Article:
Photos: Vancouver, B.C., 2010

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  1. Vancouver, British Columbia, played host to the 2010 Winter Olympics. (Albert Normandin / Tourism B.C.) Back to slideshow navigation
  2. A couple strolls through Stanley Park on a spring afternoon near the city's main boat marina. One of the city's most visited parks, visitors can also enjoy the Vancouver Aquarium Marine Science Center and zoo at the park. (Joe Mcnally / Getty Images) Back to slideshow navigation
  3. Rowers glide past a line of yachts at the Royal Vancouver Yacht Club.It is said that in Vancouver, it is possible to ski in the morning, sail in the afternoon and take a sunset dip in the Pacific. (Mary Peachin / Lonely Planet Images) Back to slideshow navigation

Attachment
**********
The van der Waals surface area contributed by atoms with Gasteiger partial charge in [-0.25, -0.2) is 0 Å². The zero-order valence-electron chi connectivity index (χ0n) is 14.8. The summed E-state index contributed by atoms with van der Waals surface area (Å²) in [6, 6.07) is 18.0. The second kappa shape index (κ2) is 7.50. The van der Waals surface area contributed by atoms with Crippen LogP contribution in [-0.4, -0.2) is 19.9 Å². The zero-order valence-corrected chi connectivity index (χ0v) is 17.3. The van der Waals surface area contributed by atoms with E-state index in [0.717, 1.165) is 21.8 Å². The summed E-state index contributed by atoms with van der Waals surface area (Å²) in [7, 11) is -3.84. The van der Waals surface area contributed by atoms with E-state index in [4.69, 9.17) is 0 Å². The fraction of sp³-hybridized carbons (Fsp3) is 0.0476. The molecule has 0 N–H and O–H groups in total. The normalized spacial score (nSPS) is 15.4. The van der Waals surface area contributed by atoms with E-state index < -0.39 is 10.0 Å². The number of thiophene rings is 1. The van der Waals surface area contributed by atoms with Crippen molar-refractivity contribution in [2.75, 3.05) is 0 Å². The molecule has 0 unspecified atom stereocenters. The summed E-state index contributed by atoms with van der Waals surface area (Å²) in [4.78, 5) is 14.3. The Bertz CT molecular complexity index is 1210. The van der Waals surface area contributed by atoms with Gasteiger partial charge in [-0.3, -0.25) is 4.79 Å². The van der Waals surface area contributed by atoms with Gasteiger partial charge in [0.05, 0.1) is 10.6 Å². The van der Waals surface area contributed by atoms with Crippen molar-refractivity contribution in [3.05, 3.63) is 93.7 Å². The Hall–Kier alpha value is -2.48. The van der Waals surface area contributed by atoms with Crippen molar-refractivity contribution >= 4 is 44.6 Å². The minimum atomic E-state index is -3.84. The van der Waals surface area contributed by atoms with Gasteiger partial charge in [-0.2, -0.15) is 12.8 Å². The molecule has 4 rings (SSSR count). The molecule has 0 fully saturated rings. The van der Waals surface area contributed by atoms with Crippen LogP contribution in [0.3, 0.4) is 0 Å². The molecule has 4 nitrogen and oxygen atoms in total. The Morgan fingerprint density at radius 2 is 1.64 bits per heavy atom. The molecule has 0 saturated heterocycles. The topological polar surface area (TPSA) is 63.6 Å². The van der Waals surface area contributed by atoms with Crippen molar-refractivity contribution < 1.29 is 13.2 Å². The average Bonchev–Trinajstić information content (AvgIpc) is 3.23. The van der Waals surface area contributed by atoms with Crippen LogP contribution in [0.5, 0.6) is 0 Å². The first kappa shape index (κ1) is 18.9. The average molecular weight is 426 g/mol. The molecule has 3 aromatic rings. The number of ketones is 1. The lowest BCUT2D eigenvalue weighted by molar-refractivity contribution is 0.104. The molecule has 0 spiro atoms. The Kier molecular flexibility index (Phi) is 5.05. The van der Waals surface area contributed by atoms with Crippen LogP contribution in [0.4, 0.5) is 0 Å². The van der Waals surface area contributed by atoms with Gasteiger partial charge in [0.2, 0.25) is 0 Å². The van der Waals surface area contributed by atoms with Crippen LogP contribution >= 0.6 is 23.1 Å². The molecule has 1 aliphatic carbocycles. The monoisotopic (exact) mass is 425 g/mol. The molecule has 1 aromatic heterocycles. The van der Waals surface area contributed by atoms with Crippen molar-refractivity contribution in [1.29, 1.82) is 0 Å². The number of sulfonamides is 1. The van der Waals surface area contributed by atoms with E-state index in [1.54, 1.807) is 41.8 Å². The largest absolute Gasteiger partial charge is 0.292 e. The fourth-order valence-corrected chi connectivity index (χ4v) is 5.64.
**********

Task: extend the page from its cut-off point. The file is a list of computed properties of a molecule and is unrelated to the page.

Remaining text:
4. Planning to soak up some art while in town? Consider staying at the Fairmont Hotel Vancouver, which is located right behind the Vancouver Art Gallery. The hotel is located on the VIA Rail route for those who plan to travel to the city by train. (Tourism B.C.) Back to slideshow navigation
  5. The Granville Island Public Market is perhaps the most well-known market in Vancouver. Dozens of vendors offer food-loving tourists and locals produce, seafood, meats, sweets and European speciatly foods. (Robert Giroux / Getty Images) Back to slideshow navigation
  6. The steam-powered Gastown clock blows out clouds of steam during its hourly sounding of Westminister Chimes. Gastown is located in the northeast corner of Vancouver, and is known as the birthplace of the city. (Robert Giroux / Getty Images) Back to slideshow navigation
  7. The Museum of Anthropology at the University of British Columbia is "acclaimed for its spectacular architecture and unique setting on the cliffs of Point Grey," its Web site proclaims. (Tourism B.C.) Back to slideshow navigation